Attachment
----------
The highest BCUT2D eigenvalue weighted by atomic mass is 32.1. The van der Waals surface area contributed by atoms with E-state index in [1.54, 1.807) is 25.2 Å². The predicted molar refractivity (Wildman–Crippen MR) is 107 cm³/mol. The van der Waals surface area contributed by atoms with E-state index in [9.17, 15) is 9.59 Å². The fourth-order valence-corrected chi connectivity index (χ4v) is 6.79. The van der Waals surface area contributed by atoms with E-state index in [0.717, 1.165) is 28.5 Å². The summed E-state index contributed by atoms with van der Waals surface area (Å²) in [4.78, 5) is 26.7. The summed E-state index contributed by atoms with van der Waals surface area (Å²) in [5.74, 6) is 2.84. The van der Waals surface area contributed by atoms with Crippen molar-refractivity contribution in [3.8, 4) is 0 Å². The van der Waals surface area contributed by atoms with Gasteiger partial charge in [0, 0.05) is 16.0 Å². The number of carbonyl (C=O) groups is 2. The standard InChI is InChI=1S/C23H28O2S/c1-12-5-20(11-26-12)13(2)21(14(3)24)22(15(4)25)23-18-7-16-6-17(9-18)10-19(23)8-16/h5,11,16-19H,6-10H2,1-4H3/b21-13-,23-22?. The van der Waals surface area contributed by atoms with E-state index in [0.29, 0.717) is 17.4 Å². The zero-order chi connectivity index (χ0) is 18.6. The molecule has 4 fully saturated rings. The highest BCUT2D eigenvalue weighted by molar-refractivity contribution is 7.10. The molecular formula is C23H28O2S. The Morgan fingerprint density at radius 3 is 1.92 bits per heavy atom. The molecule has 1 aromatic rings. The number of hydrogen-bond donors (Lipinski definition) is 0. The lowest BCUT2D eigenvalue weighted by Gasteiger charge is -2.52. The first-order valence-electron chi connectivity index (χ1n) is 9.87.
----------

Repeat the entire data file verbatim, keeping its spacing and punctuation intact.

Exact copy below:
The highest BCUT2D eigenvalue weighted by atomic mass is 32.1. The van der Waals surface area contributed by atoms with E-state index in [1.54, 1.807) is 25.2 Å². The predicted molar refractivity (Wildman–Crippen MR) is 107 cm³/mol. The van der Waals surface area contributed by atoms with E-state index in [9.17, 15) is 9.59 Å². The fourth-order valence-corrected chi connectivity index (χ4v) is 6.79. The van der Waals surface area contributed by atoms with E-state index in [0.717, 1.165) is 28.5 Å². The summed E-state index contributed by atoms with van der Waals surface area (Å²) in [4.78, 5) is 26.7. The summed E-state index contributed by atoms with van der Waals surface area (Å²) in [5.74, 6) is 2.84. The van der Waals surface area contributed by atoms with Crippen molar-refractivity contribution in [3.8, 4) is 0 Å². The van der Waals surface area contributed by atoms with Gasteiger partial charge in [0, 0.05) is 16.0 Å². The number of carbonyl (C=O) groups is 2. The standard InChI is InChI=1S/C23H28O2S/c1-12-5-20(11-26-12)13(2)21(14(3)24)22(15(4)25)23-18-7-16-6-17(9-18)10-19(23)8-16/h5,11,16-19H,6-10H2,1-4H3/b21-13-,23-22?. The van der Waals surface area contributed by atoms with E-state index in [0.29, 0.717) is 17.4 Å². The zero-order chi connectivity index (χ0) is 18.6. The molecule has 4 fully saturated rings. The highest BCUT2D eigenvalue weighted by molar-refractivity contribution is 7.10. The molecular formula is C23H28O2S. The Morgan fingerprint density at radius 3 is 1.92 bits per heavy atom. The molecule has 1 aromatic rings. The number of hydrogen-bond donors (Lipinski definition) is 0. The lowest BCUT2D eigenvalue weighted by Gasteiger charge is -2.52. The first-order valence-electron chi connectivity index (χ1n) is 9.87.